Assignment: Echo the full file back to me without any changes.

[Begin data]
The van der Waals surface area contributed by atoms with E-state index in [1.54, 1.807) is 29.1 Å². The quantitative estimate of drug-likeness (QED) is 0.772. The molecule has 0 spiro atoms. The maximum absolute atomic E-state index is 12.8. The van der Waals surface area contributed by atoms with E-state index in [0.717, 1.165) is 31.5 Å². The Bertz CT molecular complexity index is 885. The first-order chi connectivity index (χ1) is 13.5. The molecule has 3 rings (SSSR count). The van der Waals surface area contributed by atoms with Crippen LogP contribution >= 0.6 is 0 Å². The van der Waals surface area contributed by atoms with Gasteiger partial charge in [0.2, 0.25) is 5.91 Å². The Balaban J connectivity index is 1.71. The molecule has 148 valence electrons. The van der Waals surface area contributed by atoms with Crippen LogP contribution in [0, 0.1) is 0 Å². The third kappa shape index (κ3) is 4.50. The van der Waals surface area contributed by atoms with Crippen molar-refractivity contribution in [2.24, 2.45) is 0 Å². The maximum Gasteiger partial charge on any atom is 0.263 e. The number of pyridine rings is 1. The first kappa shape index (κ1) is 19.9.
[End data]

The van der Waals surface area contributed by atoms with E-state index in [1.54, 1.807) is 29.1 Å². The quantitative estimate of drug-likeness (QED) is 0.772. The molecule has 0 spiro atoms. The maximum absolute atomic E-state index is 12.8. The van der Waals surface area contributed by atoms with E-state index in [0.717, 1.165) is 31.5 Å². The Bertz CT molecular complexity index is 885. The first-order chi connectivity index (χ1) is 13.5. The molecule has 3 rings (SSSR count). The van der Waals surface area contributed by atoms with Crippen LogP contribution >= 0.6 is 0 Å². The van der Waals surface area contributed by atoms with Gasteiger partial charge in [0.2, 0.25) is 5.91 Å². The Balaban J connectivity index is 1.71. The molecule has 148 valence electrons. The van der Waals surface area contributed by atoms with Crippen LogP contribution in [0, 0.1) is 0 Å². The third kappa shape index (κ3) is 4.50. The van der Waals surface area contributed by atoms with Crippen molar-refractivity contribution in [2.24, 2.45) is 0 Å². The maximum Gasteiger partial charge on any atom is 0.263 e. The number of pyridine rings is 1. The first kappa shape index (κ1) is 19.9.